Gigi Gorgeous is the latest to speak out against the
content filter on YouTube that appears to block LGBTQ-related videos when turned on.
YouTube says its restricted mode "uses community flagging, age-restrictions, and other signals to identify and filter out potentially inappropriate content," so it is unclear why videos featuring content related to LGBTQ interests (including 'coming out videos,' a staple of the LGBTQ YouTube community), would be blocked.
Gigi Gorgeous, a transgender woman, activist, and one of the platform's biggest stars, posted a video titled #ProudToBeRestricted yesterday saying the restriction is harmful and will "stop people from being their authentic selves."
"My girlfriend was like, 'Wow, have you heard about all of this stuff about the YouTube restriction?'" Gorgeous explained. "She pulled up my channel, she went into the settings, and she turned the restriction on. And we went to my channel and it was basically just beauty videos and monthly favorites and things like that. Nothing personal, no story times, none of my videos talking about my gender or my sexual orientation or anything like that. And I was just like, 'Oh my God.' And then she went back and turned the restriction off and every video I've ever made was there. So that was kind of like the, 'Oh my God, it is real,' moment," she said.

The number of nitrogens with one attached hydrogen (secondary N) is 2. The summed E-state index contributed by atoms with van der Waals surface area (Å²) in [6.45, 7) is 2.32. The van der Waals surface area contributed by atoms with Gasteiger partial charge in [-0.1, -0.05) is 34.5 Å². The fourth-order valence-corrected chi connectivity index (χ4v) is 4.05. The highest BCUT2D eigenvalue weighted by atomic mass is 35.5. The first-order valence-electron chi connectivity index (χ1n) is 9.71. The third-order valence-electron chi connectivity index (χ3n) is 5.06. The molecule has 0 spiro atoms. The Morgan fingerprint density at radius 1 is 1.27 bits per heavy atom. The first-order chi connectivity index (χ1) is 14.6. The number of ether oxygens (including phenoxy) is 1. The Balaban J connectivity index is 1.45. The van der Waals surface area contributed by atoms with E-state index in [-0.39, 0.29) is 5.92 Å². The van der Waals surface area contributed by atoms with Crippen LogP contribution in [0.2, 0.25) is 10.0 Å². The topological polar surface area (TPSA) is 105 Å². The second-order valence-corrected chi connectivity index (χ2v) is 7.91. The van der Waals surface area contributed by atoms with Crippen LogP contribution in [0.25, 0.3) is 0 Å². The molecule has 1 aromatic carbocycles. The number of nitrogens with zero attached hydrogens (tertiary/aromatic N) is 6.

In her video, Gigi expressed the importance of the platform's community for young people who are questioning their sexuality and looking for support and information.
"YouTube was my family," Gorgeous said. "YouTube was the place where I found a community of people that understood what I was going through. Someone's coming out video is what a 10, 11, 12-year-old — or younger — might need to see. That video might be the ultimate tipping point for them — in their transition, in their gender identity, in them becoming the best person they can be."
Tyler Oakley, another LGBTQ YouTube star with a massive following, posted about the restriction on Twitter yesterday:
Oakley also told Teen Vogue, "Blocking LGBTQ+ creators and content is harmful, plain and simple."
YouTube responded to the criticism on Twitter, saying, "We regret any confusion this has caused and are looking into your concerns." However, the post from the site also defended the feature, saying it was only applicable to a "tiny subset of users who want a more limited experience."